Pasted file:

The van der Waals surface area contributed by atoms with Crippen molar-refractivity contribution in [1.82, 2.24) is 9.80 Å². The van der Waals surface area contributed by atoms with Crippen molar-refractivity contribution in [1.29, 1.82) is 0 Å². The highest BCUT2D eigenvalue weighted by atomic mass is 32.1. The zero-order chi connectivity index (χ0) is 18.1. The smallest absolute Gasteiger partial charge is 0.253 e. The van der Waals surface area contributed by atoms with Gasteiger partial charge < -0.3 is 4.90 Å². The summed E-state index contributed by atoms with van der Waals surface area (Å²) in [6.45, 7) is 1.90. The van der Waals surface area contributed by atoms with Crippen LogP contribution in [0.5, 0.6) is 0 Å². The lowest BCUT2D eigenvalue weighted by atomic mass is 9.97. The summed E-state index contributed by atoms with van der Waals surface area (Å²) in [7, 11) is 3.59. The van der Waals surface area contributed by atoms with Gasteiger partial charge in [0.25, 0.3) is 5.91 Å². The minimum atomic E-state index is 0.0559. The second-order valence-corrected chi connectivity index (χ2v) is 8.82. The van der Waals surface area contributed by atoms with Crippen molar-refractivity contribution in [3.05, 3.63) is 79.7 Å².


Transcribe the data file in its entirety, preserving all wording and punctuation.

The van der Waals surface area contributed by atoms with Crippen molar-refractivity contribution in [1.82, 2.24) is 9.80 Å². The van der Waals surface area contributed by atoms with Crippen molar-refractivity contribution in [1.29, 1.82) is 0 Å². The highest BCUT2D eigenvalue weighted by atomic mass is 32.1. The zero-order chi connectivity index (χ0) is 18.1. The smallest absolute Gasteiger partial charge is 0.253 e. The van der Waals surface area contributed by atoms with Gasteiger partial charge < -0.3 is 4.90 Å². The summed E-state index contributed by atoms with van der Waals surface area (Å²) in [6.45, 7) is 1.90. The van der Waals surface area contributed by atoms with Crippen LogP contribution in [0.5, 0.6) is 0 Å². The lowest BCUT2D eigenvalue weighted by atomic mass is 9.97. The summed E-state index contributed by atoms with van der Waals surface area (Å²) in [7, 11) is 3.59. The van der Waals surface area contributed by atoms with Gasteiger partial charge in [0.25, 0.3) is 5.91 Å². The minimum atomic E-state index is 0.0559. The second-order valence-corrected chi connectivity index (χ2v) is 8.82. The van der Waals surface area contributed by atoms with Crippen molar-refractivity contribution in [3.05, 3.63) is 79.7 Å².